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San Jose emo newcomers awakebutstillinbed have picked up some internet buzz for their debut album what people call low self​-​esteem is really just seeing yourself the way that other people see you but seeing them live is what really sealed the deal for me. After seeing them at SXSW, I wrote: “Singer/core songwriter Shannon Taylor is truly a force who can seamlessly go from a whisper to a harsh scream, and when she whips out those screams it’s difficult to not be mesmerized.”

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SoCal punk vets Audio Karate are reunited for their first shows in 13 years and they also released a 7″ that features two songs from their “lost” followup to 2004’s Lady Melody (including “Bounce,” which is embedded above). The “new” songs are great and they reminded us that Audio Karate left us way too soon. Glad to finally have them back.

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One of my favorite punk albums of 2018 is War On Women’s sophomore LP Capture The Flag. It’s got the perfect mix of raging aggression, addictive choruses, and an uncompromising fight for social justice. (Not to mention a guest vocal from Kathleen Hanna.) As great as it is, War On Women are somehow even better (and even more uncompromising) at their live shows. It’s impossible to see them and not feel fired up. (They play a regular set, an acoustic set, and they’ll be the house band for Two Minutes To Late Night‘s Fest appearance.)

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Report Suspicious Activity were formed in the George W Bush era by Vic Bondi (of Articles of Faith, Alloy, etc), J Robbins (Jawbox, Government Issue, etc), and two members of Kerosene 454 and Oswego (Darren Zentek and Erik Denno), and they reunited for the Trump era and released Leviathan — their first album in nine years — this past December. They just followed that with a new single, “The Wilderness,” and all the new stuff is great. They’re making the same kind of pulverizing political post-hardcore they were making a decade ago, and Vic’s raspy bark has only gotten burlier since the Articles of Faith days. The Fest will be their last show of 2018, so catch these living legends while you can. (Vic and J also play a duo set at The Fest.)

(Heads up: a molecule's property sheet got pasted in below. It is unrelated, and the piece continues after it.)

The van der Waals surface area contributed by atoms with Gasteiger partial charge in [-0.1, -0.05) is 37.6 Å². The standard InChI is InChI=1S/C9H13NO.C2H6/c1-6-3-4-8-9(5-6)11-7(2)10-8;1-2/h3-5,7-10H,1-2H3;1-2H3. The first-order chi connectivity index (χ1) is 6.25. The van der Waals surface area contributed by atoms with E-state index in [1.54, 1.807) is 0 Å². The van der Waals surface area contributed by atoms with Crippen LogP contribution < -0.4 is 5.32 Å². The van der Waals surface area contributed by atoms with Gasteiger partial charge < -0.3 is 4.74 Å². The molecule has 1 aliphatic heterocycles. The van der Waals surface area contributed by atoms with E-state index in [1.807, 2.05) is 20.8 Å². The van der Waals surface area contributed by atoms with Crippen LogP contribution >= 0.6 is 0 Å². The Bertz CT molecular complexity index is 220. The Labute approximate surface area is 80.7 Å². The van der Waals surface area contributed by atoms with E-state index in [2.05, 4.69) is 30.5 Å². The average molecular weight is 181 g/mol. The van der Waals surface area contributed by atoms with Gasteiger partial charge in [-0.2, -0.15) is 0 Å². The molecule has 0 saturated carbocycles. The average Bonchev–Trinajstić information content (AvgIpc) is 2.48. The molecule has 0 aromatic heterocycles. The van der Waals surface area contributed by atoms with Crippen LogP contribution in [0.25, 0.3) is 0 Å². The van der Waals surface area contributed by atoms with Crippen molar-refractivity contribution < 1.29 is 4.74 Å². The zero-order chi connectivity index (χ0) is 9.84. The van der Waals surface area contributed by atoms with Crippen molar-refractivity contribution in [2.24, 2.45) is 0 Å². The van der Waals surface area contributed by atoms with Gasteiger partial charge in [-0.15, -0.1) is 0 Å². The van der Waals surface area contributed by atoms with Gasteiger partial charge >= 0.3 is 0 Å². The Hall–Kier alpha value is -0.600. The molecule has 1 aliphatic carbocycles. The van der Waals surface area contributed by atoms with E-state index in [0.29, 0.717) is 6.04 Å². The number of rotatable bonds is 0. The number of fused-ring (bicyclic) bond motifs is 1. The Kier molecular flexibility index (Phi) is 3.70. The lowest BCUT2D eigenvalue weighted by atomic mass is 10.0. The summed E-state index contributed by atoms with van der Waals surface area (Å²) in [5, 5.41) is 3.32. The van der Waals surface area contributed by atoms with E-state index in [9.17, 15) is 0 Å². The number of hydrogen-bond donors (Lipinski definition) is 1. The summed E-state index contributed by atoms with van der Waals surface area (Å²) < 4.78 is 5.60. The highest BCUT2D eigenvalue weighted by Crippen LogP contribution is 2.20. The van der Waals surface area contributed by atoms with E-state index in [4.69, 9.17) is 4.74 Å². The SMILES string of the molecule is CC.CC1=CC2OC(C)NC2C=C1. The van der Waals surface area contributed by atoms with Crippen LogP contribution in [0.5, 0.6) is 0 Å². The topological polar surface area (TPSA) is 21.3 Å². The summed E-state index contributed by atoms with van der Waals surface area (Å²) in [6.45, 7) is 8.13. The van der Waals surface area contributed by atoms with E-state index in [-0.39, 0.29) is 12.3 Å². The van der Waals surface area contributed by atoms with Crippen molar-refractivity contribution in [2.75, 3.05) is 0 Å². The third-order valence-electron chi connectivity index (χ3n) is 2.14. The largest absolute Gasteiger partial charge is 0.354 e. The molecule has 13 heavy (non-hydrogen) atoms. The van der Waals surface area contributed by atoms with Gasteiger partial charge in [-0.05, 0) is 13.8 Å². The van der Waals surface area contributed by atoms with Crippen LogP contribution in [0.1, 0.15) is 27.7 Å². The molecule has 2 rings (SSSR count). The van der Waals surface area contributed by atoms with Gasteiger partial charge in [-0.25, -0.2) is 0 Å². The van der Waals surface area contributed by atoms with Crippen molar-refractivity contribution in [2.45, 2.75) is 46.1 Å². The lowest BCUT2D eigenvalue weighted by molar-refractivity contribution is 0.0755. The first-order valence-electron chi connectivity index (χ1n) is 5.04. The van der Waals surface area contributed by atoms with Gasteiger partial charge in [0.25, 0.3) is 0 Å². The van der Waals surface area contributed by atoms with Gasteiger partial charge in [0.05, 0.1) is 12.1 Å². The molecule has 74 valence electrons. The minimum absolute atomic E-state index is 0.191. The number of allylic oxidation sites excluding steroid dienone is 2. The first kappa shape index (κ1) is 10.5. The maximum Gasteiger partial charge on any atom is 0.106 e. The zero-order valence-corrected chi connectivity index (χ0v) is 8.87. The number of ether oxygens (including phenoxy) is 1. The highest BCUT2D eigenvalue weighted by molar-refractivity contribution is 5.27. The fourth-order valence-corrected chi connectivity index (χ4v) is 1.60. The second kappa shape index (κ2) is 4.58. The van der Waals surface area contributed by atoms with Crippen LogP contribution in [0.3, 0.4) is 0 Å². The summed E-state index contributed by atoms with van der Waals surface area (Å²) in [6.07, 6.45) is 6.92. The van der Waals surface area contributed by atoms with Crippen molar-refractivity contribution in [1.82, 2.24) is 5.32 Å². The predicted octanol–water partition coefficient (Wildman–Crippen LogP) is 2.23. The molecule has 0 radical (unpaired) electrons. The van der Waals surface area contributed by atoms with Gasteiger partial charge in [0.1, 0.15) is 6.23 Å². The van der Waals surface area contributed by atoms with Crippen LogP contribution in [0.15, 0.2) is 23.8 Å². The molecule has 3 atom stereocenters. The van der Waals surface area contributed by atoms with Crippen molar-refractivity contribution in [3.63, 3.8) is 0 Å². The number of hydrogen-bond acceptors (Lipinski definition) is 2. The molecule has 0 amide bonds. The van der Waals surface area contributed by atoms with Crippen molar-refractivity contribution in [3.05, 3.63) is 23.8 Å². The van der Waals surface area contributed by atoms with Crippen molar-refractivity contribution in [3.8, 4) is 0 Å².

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It’s been a great year for Kississippi, the Philly-based indie rock project of Zoe Reynolds. She released her very good debut album Sunset Blush, and then her ace live band hit the road with Dashboard Confessional, Beach Slang, Foxing, and others, and they’re about to wrap up the year with a headlining run. First they’ll be at The Fest, and we highly recommend catching them before they’re back playing a much bigger stage in a few years.

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Tampa indie/emo vets Pohgoh helped define the genre back in the ’90s with a few EPs, singles, splits (with Braid and with Allison Mosshart’s pre-Kills band Discount), and their sole album, 1998’s In Memory of Bab. Now they’re reunited and back with their first album in 20 years, Secret Club, and it’s even better than their debut. You can hear similarities to other indie-emo vets like Rainer Maria and The Get Up Kids, but you can also hear similarities to a handful of modern bands like Waxahatchee, Into It Over It, and TWIABP, who were either directly or indirectly impacted by this band and the sound they helped create. Secret Club was a reunion album worth making, and the great new music makes the prospect of seeing them on this reunion tour even more exciting.

There are many, many, many other great bands playing The Fest including Cursive, The Menzingers, The Lawrence Arms, Dead To Me, METZ, Tim Barry, Radioactivity, Iron Chic, RVIVR, and much more. Full schedule here.

Check It Out